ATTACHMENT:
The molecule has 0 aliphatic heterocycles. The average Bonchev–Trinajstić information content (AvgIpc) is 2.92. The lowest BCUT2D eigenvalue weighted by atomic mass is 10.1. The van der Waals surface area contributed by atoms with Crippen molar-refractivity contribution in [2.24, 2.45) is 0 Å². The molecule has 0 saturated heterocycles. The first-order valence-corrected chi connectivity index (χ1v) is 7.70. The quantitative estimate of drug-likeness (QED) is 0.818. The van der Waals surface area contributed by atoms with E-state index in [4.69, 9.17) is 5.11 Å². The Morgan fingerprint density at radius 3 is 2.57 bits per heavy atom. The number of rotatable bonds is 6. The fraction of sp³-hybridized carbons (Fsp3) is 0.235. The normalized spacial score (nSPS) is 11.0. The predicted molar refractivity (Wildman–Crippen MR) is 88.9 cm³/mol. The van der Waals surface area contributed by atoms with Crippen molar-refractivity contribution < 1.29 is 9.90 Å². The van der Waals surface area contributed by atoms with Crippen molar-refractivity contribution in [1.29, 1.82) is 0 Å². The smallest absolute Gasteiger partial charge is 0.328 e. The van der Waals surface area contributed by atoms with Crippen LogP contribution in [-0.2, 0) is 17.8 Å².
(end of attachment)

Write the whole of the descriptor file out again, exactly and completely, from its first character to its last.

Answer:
The molecule has 0 aliphatic heterocycles. The average Bonchev–Trinajstić information content (AvgIpc) is 2.92. The lowest BCUT2D eigenvalue weighted by atomic mass is 10.1. The van der Waals surface area contributed by atoms with Crippen molar-refractivity contribution in [2.24, 2.45) is 0 Å². The molecule has 0 saturated heterocycles. The first-order valence-corrected chi connectivity index (χ1v) is 7.70. The quantitative estimate of drug-likeness (QED) is 0.818. The van der Waals surface area contributed by atoms with E-state index in [4.69, 9.17) is 5.11 Å². The Morgan fingerprint density at radius 3 is 2.57 bits per heavy atom. The number of rotatable bonds is 6. The fraction of sp³-hybridized carbons (Fsp3) is 0.235. The normalized spacial score (nSPS) is 11.0. The predicted molar refractivity (Wildman–Crippen MR) is 88.9 cm³/mol. The van der Waals surface area contributed by atoms with Crippen molar-refractivity contribution < 1.29 is 9.90 Å². The van der Waals surface area contributed by atoms with Crippen molar-refractivity contribution in [1.29, 1.82) is 0 Å². The smallest absolute Gasteiger partial charge is 0.328 e. The van der Waals surface area contributed by atoms with Crippen LogP contribution in [-0.2, 0) is 17.8 Å².